The Cult of Personality
Two days removed from Steve Jobs’ resignation as CEO of Apple, the dust has settled and a new era has been ushered in to the company that revolutionised computing.
Jobs made the decision to step down due to ongoing health problems stemming from pancreatic cancer he developed in 2004.
Described as an egomaniac by many and seen as excessively demanding by some of his fellow executives, Jobs’ innovation and drive to succeed could never be called into question. He is revered the world over by gamers, techies and computer enthusiasts. Jobs, who left the company in 1984, returned in 1996 and is hailed as the man who saved Apple from ruin.
O Globo, one of Brazil’s largest newspapers, stated, ”Steve Jobs created our world.”
On the back of his resignation, shares did drop marginally but nothing to the extent that some economists had predicted. Shares fell less than 1% and still did better than most other indexes.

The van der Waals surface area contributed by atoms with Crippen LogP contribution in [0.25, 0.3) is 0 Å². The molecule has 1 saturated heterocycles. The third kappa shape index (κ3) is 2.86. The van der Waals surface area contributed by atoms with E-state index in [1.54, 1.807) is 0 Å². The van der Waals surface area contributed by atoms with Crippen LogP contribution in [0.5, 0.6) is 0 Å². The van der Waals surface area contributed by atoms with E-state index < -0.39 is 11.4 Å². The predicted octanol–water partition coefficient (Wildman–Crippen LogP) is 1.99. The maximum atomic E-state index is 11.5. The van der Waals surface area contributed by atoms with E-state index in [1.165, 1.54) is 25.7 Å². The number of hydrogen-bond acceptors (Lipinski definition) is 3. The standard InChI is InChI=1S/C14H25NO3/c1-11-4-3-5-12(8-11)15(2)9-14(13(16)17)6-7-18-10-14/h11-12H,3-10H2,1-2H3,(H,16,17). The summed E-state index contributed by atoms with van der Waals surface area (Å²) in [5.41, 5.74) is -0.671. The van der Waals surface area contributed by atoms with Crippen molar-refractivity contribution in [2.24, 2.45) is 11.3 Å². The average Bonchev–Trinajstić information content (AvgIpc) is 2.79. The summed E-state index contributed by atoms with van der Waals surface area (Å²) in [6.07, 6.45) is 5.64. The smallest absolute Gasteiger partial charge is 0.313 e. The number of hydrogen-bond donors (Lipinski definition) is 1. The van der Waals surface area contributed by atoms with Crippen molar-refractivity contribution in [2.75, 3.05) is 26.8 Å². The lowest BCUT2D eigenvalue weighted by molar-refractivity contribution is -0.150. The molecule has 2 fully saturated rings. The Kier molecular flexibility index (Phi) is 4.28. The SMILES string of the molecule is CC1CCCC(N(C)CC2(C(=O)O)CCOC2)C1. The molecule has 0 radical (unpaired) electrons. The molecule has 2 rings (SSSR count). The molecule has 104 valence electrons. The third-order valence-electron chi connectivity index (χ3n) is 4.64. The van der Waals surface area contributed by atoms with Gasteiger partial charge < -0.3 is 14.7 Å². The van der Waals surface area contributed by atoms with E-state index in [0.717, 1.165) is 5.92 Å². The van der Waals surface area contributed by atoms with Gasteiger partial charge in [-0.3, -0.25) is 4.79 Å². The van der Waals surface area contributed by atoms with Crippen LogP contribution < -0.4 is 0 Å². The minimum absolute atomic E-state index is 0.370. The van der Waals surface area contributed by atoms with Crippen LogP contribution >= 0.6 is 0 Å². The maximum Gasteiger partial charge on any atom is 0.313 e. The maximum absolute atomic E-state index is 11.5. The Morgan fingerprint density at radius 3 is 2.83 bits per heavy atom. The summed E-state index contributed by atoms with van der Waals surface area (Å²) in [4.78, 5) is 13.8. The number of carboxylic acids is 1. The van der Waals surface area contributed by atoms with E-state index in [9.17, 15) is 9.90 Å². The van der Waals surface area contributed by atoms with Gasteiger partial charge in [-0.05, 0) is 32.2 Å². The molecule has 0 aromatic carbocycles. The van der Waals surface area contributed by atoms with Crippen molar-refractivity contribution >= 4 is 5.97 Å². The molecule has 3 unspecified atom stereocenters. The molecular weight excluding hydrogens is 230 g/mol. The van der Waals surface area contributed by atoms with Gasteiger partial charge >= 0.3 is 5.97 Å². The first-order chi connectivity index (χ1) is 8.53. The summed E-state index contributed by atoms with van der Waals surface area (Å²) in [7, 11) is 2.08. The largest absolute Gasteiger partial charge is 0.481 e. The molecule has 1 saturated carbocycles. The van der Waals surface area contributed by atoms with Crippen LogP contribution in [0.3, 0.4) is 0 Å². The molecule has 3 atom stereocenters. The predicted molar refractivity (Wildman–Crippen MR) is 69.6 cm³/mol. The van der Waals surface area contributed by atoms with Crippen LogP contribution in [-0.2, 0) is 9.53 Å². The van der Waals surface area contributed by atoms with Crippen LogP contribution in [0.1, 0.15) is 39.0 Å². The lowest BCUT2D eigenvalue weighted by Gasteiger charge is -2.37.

He is succeeded by Chief Operating Officer, Tim Cook, who faces a stern challenge at the beginning of his reign, with the launch of the iPhone 5. While Jobs was a charismatic figure and excellent public speaker, Cook is a more reserved, low-key individual based on statistics and analysis. It will be interesting to see how he manages the PR side of things.
Steve Jobs was a man who was respected both internally and by his competitors alike. Jobs’ infectious personality has become somewhat of a cult image in the gaming and technology industry and while Apple’s core has stepped aside, his legacy will live forever.